A.L. Kennedy So I Am Glad  
A.L. Kennedy:
So I Am Glad
So I Am Glad (A.L. Kennedy)

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  I hate secrets. No, that's a lie, and here I was hoping to tell you the truth. Start again.

I hate to be on the blind side of a secret. That's more like it. Sometimes I'll be shown, let in on, something that seems a real secret to me, I'll be allowed to stand right up against it and look all I like, but I still won't understand. I might as well be staring at a length of algebra, an unknown language--it will have no meaning for me. Worse than that, I will know that it must have a meaning for somebody else. So I'm stupid. No one needs to hide this from me, it is, quite simply, beyond me. I am on the blind side.

I don't know if I grew up with this ferocious need to uncover the ins and outs of everything, or if growing up made me this way. I was an only child and it seems to me now I had nothing to do all day but be too interested. Because I had this odd frustration. My parents were not of the kind to avoid questions, or to slip me the type of tidy fable I would hear more distant adults and schoolteachers palming off on children, or even each other. At home, we had nothing hidden. I could ask my mother and father anything and be answered with something solid and realistic. My problem was, I very rarely knew what they meant. As my years with them passed, I became more and more certain that I had an excellent grasp of the world around me, but that it would never make any sense.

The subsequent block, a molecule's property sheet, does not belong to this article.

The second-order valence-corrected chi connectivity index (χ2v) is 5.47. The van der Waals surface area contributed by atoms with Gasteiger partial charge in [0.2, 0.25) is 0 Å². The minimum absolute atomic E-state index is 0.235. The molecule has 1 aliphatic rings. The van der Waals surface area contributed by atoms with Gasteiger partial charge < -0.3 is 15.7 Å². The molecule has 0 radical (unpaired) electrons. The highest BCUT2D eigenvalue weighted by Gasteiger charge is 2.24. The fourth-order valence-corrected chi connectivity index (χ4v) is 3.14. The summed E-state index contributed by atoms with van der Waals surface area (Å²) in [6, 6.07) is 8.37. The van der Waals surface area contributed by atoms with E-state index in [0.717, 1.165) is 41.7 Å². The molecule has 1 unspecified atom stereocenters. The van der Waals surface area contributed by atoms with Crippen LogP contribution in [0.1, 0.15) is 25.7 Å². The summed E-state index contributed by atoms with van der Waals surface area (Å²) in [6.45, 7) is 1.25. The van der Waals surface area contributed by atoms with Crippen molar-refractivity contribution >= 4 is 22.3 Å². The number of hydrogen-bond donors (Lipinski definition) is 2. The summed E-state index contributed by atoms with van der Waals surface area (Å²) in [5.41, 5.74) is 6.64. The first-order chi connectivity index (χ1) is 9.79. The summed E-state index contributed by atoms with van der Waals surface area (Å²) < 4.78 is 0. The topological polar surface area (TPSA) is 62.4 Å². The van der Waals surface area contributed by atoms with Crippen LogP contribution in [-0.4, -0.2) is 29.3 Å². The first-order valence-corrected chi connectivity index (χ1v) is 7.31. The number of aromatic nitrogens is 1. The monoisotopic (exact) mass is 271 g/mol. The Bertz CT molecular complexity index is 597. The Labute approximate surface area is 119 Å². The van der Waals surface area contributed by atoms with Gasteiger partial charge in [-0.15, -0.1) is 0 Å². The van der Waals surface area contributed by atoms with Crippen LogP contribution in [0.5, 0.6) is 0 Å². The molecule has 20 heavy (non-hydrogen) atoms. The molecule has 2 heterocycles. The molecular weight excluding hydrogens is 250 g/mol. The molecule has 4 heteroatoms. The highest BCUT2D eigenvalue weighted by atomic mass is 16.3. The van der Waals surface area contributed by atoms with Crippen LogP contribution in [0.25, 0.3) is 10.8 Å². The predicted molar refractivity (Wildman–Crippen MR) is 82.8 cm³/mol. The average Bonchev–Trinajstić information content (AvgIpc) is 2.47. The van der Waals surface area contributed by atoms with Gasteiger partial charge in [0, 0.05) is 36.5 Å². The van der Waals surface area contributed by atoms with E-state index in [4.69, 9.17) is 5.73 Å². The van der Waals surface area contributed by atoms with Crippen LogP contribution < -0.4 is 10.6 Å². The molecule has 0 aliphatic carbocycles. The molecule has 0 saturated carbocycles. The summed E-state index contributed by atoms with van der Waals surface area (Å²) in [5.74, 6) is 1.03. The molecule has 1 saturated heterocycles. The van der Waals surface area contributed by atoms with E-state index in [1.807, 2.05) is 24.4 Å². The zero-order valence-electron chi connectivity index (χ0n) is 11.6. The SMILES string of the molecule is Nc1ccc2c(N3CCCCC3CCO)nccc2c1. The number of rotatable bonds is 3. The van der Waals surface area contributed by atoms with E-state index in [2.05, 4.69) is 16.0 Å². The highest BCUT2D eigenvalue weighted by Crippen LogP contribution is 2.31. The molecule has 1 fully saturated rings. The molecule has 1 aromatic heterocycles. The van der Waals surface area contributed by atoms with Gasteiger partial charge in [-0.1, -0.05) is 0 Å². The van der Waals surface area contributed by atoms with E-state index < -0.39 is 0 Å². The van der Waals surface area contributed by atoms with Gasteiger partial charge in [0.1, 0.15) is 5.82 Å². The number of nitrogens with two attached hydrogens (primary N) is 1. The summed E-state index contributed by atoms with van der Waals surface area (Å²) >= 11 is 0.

Climbing the stairs to my room after Martin decided to tell me what he didn't know about himself, I walked up into a mood I had only associated with my parents' house. I could smell their furniture, the particular dry, tickling air in their room. I was allowed in their room. Their bedroom. Even when they were there, inside there together behind a closed door, I was allowed to go in. They had a white door, which seemed to be like all the others in the house--flat in the modern way, with a white china handle and one or two long fat drips in the paint if you looked at it very carefully in the right light. I looked at it very carefully, because really it was different from all the other doors, it only appeared to be the same. I knew. It was a big, blind secret--I could stare at it for hours, until my face went numb, or I had to cry, and still I wouldn't understand it. Children are odd like that, they have an inappropriate determination, no way of identifying a hopeless case.

"Welcome to our starlight ballroom, ladies and gentlemen. The quartet is playing, your seats are being warmed by Filipino dwarves of your individual choice, and doing your thinking for you tonight will be Martin Wilson."

You need to understand here--my parents were a hopeless case. You only had to listen to them, going on again behind their door, and you would know.


"Specialist in paranoia, pain and perversity, graduate of the Sigmund Freud School of Charm and Social Scarring, your neurons are his playmates--ladies and gentlemen, I give you--guess who?"

"I wouldn't even mind if you could bitch without rehearsal. You know the trouble with that little effort? Your enunciation was too good."

"Oh dear. My mistake. We're in detective mode tonight."

"Don't strain yourself, will you. You're coming dangerously close to improvisation."

"Fuck you."

"Oops, there we go--straight into reality."

"Yeah, yeah, yeah. Just take whatever you came for and fuck off."

"But I can't remember what I came for. Now, was it in the wardrobe, or was it under the bed?"

"You're pathetic. Pathetic."

"You should think before you say things like that. I might take that to heart and be offended. Darling."

"Fuck off."


"Fuck off."